Chefs who graduated from the Culinary Institute of America and brought their skills to America’s schools say training would have helped them keep their efforts realistic when attempting to bring more fresh foods to school lunches, according to a recent study conducted by Y-Pulse LLC.
Almost all chefs said they could have benefitted from training in the nutritional requirements that schools must work with, and more than 80 percent said training on the limitations and financial restrictions schools face in serving fresh foods would have helped them to understand the big picture and focus their efforts better.
“I think what we see is that when chefs get involved with schools, they arrive with a set of business skills and knowledge that is more tailored for private enterprise, and so they get frustrated in dealing with the more bureaucratic conventions of schools,” says Sharon Olson, co-founder of Y-Pulse. “So, when they have the advantage of an orientation period, or specialized training on the nuances faced by schools in delivering meals, they understand what’s possible, and what’s not, when it comes to adding fresh foods to those menus.”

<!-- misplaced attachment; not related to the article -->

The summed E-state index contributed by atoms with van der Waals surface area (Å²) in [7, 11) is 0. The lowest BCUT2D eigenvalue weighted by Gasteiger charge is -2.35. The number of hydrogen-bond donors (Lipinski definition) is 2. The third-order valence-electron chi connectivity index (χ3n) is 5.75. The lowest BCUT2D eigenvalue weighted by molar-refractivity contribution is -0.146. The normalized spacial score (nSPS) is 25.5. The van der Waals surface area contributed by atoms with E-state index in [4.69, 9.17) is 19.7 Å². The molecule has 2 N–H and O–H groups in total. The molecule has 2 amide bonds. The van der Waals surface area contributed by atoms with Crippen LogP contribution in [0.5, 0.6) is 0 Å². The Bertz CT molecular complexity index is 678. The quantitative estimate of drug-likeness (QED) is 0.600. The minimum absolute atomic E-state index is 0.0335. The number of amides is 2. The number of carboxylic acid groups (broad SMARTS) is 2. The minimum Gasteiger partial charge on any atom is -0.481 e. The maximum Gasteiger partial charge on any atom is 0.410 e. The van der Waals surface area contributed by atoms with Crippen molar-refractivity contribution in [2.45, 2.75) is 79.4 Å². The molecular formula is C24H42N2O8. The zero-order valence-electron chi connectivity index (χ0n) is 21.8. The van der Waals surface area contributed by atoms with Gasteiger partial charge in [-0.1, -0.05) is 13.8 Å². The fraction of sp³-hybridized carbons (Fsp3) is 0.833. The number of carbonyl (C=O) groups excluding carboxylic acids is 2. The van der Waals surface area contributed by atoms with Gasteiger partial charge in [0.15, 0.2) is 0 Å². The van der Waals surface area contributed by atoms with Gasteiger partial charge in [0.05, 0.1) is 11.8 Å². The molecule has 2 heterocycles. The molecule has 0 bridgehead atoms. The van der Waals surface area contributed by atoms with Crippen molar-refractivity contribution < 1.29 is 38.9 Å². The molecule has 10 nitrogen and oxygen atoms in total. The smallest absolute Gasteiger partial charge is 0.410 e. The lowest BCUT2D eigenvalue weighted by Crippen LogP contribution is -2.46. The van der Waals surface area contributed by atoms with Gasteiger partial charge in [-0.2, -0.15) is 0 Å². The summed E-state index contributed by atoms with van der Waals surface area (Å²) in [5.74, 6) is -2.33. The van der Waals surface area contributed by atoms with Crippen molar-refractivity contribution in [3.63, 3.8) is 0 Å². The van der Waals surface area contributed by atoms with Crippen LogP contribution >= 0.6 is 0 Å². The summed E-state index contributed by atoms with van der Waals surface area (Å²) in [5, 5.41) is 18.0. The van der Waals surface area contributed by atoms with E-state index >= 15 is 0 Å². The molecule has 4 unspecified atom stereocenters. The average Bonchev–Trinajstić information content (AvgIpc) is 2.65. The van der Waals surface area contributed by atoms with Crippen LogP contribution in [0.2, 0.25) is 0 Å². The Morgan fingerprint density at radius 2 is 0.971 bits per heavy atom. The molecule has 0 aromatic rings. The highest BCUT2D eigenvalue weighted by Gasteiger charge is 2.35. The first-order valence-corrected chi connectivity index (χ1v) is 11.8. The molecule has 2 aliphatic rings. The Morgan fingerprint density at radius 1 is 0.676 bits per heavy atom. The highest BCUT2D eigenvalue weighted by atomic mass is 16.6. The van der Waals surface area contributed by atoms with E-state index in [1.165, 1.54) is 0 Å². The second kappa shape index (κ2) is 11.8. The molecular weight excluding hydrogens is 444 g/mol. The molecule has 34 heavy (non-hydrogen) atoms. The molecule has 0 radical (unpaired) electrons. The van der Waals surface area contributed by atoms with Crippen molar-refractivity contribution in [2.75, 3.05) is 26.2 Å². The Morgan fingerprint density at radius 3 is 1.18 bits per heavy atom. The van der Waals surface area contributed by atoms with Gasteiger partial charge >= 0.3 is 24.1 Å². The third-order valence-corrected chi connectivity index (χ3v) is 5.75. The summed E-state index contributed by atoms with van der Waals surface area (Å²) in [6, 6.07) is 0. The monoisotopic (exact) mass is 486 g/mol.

In introducing more fresh foods the chefs also said they saw training opportunities for school foodservice employees. They said employees would feel more comfortable preparing fresh foods if they had more training in fresh food preparation techniques and in using available equipment that would make fresh food menu items easier to prepare. Deep knowledge of cuisines and broad knowledge of fresh food types were also cited as fertile territory for employee training.
“Chefs can bring new dimensions to school foodservice operations because they see with fresh eyes,” Olson says. “They also bring with them some very deep insight in preparing menu items using fresh ingredients. When they share that insight with foodservice personnel, everyone benefits.”
The Y-Pulse study also revealed successful approaches chefs have used to champion fresh foods in schools. Those included:
- Explaining foods and giving out samples as kids go through the lunch line.
- Putting out alternatives to high-fat, processed foods, such as setting up salad bars and preparation stations for items such as sautéed food and Asian cuisine.
- Promoting locally-grown root vegetables and herbs in menu items such as soups.
- Holding after-school cooking classes for kids.
- Bringing unusual fresh fruits such as kiwis to the classroom and showing the kids how to peel, prep, and enjoy them.
- Setting up and running a farm-to-school program.
News and information presented in this release has not been corroborated by FSR, Food News Media, or Journalistic, Inc.